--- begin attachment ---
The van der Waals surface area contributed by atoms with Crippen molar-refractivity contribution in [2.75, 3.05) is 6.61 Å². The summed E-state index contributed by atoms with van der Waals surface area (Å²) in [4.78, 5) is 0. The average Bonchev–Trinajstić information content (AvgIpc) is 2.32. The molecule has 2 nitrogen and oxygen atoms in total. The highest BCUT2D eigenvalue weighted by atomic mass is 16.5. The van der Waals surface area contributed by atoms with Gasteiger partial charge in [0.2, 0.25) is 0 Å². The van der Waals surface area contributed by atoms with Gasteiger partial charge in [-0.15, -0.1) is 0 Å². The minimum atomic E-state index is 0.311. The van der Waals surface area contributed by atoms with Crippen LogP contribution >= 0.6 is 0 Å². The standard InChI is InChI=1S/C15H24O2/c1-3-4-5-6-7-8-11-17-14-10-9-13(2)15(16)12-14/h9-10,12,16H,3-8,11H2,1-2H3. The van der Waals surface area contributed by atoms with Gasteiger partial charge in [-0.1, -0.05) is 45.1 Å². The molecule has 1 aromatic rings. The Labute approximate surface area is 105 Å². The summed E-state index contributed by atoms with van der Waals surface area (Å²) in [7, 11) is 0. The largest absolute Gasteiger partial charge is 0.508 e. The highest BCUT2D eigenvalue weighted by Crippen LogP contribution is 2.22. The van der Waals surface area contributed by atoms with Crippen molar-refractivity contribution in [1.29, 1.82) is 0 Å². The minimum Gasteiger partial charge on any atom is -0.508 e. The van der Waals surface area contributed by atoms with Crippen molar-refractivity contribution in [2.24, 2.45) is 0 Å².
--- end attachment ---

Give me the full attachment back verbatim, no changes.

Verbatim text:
The van der Waals surface area contributed by atoms with Crippen molar-refractivity contribution in [2.75, 3.05) is 6.61 Å². The summed E-state index contributed by atoms with van der Waals surface area (Å²) in [4.78, 5) is 0. The average Bonchev–Trinajstić information content (AvgIpc) is 2.32. The molecule has 2 nitrogen and oxygen atoms in total. The highest BCUT2D eigenvalue weighted by atomic mass is 16.5. The van der Waals surface area contributed by atoms with Gasteiger partial charge in [0.2, 0.25) is 0 Å². The van der Waals surface area contributed by atoms with Gasteiger partial charge in [-0.15, -0.1) is 0 Å². The minimum atomic E-state index is 0.311. The van der Waals surface area contributed by atoms with Crippen LogP contribution >= 0.6 is 0 Å². The standard InChI is InChI=1S/C15H24O2/c1-3-4-5-6-7-8-11-17-14-10-9-13(2)15(16)12-14/h9-10,12,16H,3-8,11H2,1-2H3. The van der Waals surface area contributed by atoms with Gasteiger partial charge in [-0.1, -0.05) is 45.1 Å². The molecule has 1 aromatic rings. The Labute approximate surface area is 105 Å². The summed E-state index contributed by atoms with van der Waals surface area (Å²) in [7, 11) is 0. The largest absolute Gasteiger partial charge is 0.508 e. The highest BCUT2D eigenvalue weighted by Crippen LogP contribution is 2.22. The van der Waals surface area contributed by atoms with Crippen molar-refractivity contribution in [1.29, 1.82) is 0 Å². The minimum Gasteiger partial charge on any atom is -0.508 e. The van der Waals surface area contributed by atoms with Crippen molar-refractivity contribution in [2.24, 2.45) is 0 Å².